Author: Douglas Adams
Publisher/Publication Date: Del Rey Books, April 30, 2002 (First published in 1982)
Genre: Science Fiction
Source/Format: Purchased, Paperback Omnibus Edition
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Synopsis from Goodreads...
The unhappy inhabitants of planet Krikkit are sick of looking at the night sky above their heads–so they plan to destroy it. The universe, that is. Now only five individuals stand between the killer robots of Krikkit and their goal of total annihilation. They are Arthur Dent, a mild-mannered space and time traveler who tries to learn how to fly by throwing himself at the ground and missing; Ford Prefect, his best friend, who decides to go insane to see if he likes it; Slartibartfast, the indomitable vice president of the Campaign for Real Time, who travels in a ship powered by irrational behavior; Zaphod Beeblebrox, the two-headed, three-armed ex-president of the galazy; and Trillian, the sexy space cadet who is torn between a persistent Thunder God and a very depressed Beeblebrox. How will it all end? Will it end? Only this stalwart crew knows as they try to avert “universal” Armageddon and save life as we know it–and don’t know it!
I’m steadily working my way through the omnibus edition of this series, and so far, I really like it. Adam Douglas’ style is interesting—classic science fiction elements mixed with humor and outrageous methods of going about life in the universe.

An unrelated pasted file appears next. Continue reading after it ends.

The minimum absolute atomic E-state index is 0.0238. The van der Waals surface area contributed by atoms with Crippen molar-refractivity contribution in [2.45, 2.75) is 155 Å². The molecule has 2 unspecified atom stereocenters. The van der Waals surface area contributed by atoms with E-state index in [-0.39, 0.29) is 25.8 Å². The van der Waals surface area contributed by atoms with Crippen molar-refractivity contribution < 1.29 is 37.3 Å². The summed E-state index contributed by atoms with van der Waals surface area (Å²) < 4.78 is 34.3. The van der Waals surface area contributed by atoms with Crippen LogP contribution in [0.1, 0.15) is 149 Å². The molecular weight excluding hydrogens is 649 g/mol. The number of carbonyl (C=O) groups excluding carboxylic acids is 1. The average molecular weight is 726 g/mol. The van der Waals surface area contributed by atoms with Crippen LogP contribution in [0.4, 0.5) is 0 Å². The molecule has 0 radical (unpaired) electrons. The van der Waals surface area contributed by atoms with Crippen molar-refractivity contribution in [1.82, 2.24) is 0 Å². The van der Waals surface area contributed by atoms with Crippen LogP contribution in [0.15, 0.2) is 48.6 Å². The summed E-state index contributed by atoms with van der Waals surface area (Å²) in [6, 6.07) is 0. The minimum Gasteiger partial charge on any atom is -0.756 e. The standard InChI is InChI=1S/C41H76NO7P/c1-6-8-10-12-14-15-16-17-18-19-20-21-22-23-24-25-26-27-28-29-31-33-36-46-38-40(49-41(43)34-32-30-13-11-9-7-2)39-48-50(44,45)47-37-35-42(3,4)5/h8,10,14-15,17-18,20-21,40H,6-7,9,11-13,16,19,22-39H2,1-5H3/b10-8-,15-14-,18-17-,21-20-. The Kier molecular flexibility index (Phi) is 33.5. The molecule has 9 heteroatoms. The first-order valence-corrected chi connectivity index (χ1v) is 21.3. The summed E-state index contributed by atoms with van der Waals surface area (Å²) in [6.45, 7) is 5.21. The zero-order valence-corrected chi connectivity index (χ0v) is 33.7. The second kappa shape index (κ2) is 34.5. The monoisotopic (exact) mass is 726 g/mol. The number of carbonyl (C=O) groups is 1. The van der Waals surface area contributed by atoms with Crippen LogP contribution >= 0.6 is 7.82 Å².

Life, the Universe and Everything picks up where The Restaurant at the End of the Universe left off. Arthur Dent and Ford Prefect are still living under the forced confines of their latest predicament. But they, of course, manage to get out of it in the most hilarious and random way possible. From there, the story delves into new issues that involved messing around with time—and the potential consequences—the impending destruction of the entire universe and the usual variety of problems that always seem to plague Arthur.
Life, the Universe and Everything was a fantastic book, and I thoroughly enjoyed reading it. The settings were fantastic as always and fit perfectly with the world already established by the previous books. All the old characters were back. Many of them dealing with the events that happened in The Restaurant at the End of the Universe in their own ways. But trouble was afoot, and it was interesting to see how the characters dealt with it. A lot of unexpected things happened in this book, which made it interesting.
I will read on, because I’m curious to know what the next books have in-store for Arthur Dent, Trillion, Ford Prefect, Marvin, and Zaphod Beeblebox.